4. The method of claim 3, wherein the user input is a single touch-based gesture.
5. The method of claim 1, wherein each respective preexisting coarse time window is selected from the group comprising:
morning,
afternoon, and
night.
6. The method of claim 1, further comprising:
receiving user input indicating that the activity defined by the plurality of activity attributes of the first intention object has been completed; and
presenting a completion indicator in conjunction with the graphical representation of the first intention object.
7. The method of claim 1, wherein the one or more temporal attributes included in the plurality of activity attributes of the first intention object includes an approximate time for undertaking the activity.
8. The method of claim 1, wherein the plurality of activity attributes include at least one contextual attribute identifying a context for undertaking the activity.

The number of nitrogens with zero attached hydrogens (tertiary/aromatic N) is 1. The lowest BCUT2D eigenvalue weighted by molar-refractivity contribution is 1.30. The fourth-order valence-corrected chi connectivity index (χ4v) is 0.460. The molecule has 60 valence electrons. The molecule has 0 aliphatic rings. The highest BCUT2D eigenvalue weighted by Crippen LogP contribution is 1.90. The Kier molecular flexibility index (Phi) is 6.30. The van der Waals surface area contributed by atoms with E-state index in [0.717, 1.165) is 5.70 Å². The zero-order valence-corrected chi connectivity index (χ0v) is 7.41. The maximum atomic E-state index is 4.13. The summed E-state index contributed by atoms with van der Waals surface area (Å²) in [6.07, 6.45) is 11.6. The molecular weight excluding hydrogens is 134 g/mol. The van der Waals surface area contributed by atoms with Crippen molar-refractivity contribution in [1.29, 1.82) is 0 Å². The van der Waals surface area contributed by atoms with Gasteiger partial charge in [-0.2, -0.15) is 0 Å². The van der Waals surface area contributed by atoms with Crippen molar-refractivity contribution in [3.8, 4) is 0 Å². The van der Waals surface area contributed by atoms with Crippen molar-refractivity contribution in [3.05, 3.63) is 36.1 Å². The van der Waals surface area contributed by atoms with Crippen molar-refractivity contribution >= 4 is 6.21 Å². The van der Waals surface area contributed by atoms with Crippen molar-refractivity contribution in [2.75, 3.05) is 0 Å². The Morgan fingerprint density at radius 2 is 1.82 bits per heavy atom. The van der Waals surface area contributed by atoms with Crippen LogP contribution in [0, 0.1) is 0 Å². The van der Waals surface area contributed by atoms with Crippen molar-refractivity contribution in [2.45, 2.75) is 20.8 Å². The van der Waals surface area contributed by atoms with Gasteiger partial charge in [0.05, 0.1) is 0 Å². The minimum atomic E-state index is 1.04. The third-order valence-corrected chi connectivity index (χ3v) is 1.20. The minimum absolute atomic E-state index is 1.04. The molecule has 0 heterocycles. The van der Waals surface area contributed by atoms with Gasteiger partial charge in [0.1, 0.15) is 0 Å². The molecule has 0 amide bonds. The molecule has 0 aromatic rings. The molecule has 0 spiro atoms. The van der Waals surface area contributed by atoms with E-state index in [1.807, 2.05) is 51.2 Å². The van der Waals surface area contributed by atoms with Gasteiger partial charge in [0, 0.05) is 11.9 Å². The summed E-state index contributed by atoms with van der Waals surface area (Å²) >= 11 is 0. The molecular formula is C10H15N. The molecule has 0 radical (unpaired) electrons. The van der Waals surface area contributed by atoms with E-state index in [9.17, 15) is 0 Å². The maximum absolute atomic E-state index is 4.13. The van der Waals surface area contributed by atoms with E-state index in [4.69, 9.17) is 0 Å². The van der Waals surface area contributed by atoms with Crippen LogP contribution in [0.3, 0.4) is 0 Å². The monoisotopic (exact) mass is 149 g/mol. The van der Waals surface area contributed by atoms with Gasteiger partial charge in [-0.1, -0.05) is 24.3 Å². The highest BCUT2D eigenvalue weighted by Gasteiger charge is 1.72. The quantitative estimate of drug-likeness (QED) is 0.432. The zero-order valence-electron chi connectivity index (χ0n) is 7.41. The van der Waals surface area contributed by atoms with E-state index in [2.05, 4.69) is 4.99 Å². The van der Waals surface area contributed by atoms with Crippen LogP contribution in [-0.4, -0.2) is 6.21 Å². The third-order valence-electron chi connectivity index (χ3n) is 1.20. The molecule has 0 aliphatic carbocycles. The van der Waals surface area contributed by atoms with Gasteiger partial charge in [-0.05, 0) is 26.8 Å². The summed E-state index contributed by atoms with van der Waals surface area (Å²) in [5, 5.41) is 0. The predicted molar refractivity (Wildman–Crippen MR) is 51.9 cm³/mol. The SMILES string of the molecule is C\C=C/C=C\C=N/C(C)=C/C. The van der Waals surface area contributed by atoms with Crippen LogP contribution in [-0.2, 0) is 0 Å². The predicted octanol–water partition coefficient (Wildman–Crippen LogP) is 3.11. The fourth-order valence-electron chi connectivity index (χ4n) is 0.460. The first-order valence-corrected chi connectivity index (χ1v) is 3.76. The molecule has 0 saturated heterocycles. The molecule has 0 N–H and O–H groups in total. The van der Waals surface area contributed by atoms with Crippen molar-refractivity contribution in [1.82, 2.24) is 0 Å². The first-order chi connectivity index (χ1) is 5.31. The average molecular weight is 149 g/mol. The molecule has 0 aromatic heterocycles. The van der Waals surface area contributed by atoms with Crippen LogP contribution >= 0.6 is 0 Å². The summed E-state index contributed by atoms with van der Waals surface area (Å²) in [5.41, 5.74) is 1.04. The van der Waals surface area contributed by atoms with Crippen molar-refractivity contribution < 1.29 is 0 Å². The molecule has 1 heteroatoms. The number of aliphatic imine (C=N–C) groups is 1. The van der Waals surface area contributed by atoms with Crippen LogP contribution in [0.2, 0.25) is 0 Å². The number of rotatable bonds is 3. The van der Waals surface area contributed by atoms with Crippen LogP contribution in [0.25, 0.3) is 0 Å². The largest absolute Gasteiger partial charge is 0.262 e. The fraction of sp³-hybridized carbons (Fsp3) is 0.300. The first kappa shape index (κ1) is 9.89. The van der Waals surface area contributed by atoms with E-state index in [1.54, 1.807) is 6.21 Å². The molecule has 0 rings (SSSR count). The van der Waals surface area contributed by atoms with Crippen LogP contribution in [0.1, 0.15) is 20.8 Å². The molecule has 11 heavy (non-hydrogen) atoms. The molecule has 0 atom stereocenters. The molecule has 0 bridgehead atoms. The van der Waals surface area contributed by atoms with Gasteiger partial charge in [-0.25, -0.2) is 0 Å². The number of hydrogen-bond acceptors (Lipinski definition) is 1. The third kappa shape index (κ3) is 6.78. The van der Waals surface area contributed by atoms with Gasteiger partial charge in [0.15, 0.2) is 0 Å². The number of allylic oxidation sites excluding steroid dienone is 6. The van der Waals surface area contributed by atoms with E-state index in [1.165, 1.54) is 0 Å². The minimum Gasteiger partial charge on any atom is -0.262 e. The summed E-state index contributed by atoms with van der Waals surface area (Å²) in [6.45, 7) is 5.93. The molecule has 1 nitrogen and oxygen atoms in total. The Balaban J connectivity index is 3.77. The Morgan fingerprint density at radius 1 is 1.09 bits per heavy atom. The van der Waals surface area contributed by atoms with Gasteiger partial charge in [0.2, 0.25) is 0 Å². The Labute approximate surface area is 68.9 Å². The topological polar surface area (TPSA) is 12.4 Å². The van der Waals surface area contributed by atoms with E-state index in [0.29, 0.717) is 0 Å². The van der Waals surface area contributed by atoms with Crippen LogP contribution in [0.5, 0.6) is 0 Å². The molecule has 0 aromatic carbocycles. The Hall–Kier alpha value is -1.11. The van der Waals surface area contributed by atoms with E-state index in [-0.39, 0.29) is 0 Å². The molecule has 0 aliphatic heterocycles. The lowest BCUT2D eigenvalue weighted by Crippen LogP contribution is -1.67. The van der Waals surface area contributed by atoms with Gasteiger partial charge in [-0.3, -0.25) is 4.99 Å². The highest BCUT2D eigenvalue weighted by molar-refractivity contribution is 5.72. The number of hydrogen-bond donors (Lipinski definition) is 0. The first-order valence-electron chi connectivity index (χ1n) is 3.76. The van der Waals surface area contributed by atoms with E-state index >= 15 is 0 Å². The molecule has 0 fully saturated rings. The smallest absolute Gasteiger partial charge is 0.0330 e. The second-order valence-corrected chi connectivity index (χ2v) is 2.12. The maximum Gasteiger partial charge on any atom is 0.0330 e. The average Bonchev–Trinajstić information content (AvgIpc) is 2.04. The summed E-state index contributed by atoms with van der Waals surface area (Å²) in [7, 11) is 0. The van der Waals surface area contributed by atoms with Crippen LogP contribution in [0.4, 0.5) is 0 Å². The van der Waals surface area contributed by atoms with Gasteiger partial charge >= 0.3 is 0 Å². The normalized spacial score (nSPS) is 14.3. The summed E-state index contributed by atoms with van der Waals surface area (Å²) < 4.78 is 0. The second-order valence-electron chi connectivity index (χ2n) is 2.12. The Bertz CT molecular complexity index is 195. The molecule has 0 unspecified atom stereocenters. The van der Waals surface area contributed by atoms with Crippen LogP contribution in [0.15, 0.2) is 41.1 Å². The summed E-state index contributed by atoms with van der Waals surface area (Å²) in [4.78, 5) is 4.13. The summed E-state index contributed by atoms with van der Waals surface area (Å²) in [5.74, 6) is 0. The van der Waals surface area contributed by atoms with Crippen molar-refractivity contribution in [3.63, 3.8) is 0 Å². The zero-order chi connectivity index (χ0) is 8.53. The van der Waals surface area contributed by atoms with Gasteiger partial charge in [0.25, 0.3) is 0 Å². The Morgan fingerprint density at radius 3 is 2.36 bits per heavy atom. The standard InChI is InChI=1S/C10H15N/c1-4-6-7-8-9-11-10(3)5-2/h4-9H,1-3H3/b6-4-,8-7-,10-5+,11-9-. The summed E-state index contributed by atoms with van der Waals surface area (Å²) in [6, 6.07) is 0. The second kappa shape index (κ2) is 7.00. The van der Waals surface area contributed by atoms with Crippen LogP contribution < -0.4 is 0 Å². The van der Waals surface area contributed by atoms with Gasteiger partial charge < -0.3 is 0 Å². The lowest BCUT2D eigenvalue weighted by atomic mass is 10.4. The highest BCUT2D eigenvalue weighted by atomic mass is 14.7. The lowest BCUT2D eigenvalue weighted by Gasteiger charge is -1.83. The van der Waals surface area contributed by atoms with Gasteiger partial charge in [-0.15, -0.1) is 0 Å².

9. The method of claim 8, further comprising detecting an occurrence of a context event, the context event being related to a context for undertaking the activity defined by the plurality of activity attributes included in the first intention object, wherein the first intention object is assigned to the first preexisting coarse time window in response to detecting the occurrence of the context event.
10. The method of claim 9, wherein the at least one contextual attribute is selected from the group:
a location,
a mental state of the user,
a proximity to another user,
a mode of transportation, or